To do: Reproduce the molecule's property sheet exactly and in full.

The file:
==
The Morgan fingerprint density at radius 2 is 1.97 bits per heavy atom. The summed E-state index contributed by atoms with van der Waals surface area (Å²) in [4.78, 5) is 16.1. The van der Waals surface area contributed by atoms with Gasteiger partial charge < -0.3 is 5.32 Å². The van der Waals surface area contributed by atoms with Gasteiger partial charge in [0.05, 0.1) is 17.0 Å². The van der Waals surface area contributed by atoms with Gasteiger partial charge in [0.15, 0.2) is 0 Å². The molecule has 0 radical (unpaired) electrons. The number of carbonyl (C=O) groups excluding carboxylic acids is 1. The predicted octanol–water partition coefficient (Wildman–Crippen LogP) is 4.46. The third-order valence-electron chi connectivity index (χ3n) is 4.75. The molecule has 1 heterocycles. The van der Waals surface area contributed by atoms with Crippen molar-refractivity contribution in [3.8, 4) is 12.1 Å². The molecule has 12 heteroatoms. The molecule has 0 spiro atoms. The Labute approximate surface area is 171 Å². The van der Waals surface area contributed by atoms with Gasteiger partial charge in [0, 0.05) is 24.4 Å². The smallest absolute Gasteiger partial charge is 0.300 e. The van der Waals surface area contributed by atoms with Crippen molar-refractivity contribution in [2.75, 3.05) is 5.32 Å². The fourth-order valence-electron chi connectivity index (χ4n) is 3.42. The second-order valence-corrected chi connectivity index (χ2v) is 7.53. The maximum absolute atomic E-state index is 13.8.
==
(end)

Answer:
The Morgan fingerprint density at radius 2 is 1.97 bits per heavy atom. The summed E-state index contributed by atoms with van der Waals surface area (Å²) in [4.78, 5) is 16.1. The van der Waals surface area contributed by atoms with Gasteiger partial charge < -0.3 is 5.32 Å². The van der Waals surface area contributed by atoms with Gasteiger partial charge in [0.05, 0.1) is 17.0 Å². The van der Waals surface area contributed by atoms with Gasteiger partial charge in [0.15, 0.2) is 0 Å². The molecule has 0 radical (unpaired) electrons. The number of carbonyl (C=O) groups excluding carboxylic acids is 1. The predicted octanol–water partition coefficient (Wildman–Crippen LogP) is 4.46. The third-order valence-electron chi connectivity index (χ3n) is 4.75. The molecule has 1 heterocycles. The van der Waals surface area contributed by atoms with Crippen molar-refractivity contribution in [3.8, 4) is 12.1 Å². The molecule has 12 heteroatoms. The molecule has 0 spiro atoms. The Labute approximate surface area is 171 Å². The van der Waals surface area contributed by atoms with Gasteiger partial charge in [0, 0.05) is 24.4 Å². The smallest absolute Gasteiger partial charge is 0.300 e. The van der Waals surface area contributed by atoms with Crippen molar-refractivity contribution in [2.75, 3.05) is 5.32 Å². The fourth-order valence-electron chi connectivity index (χ4n) is 3.42. The second-order valence-corrected chi connectivity index (χ2v) is 7.53. The maximum absolute atomic E-state index is 13.8.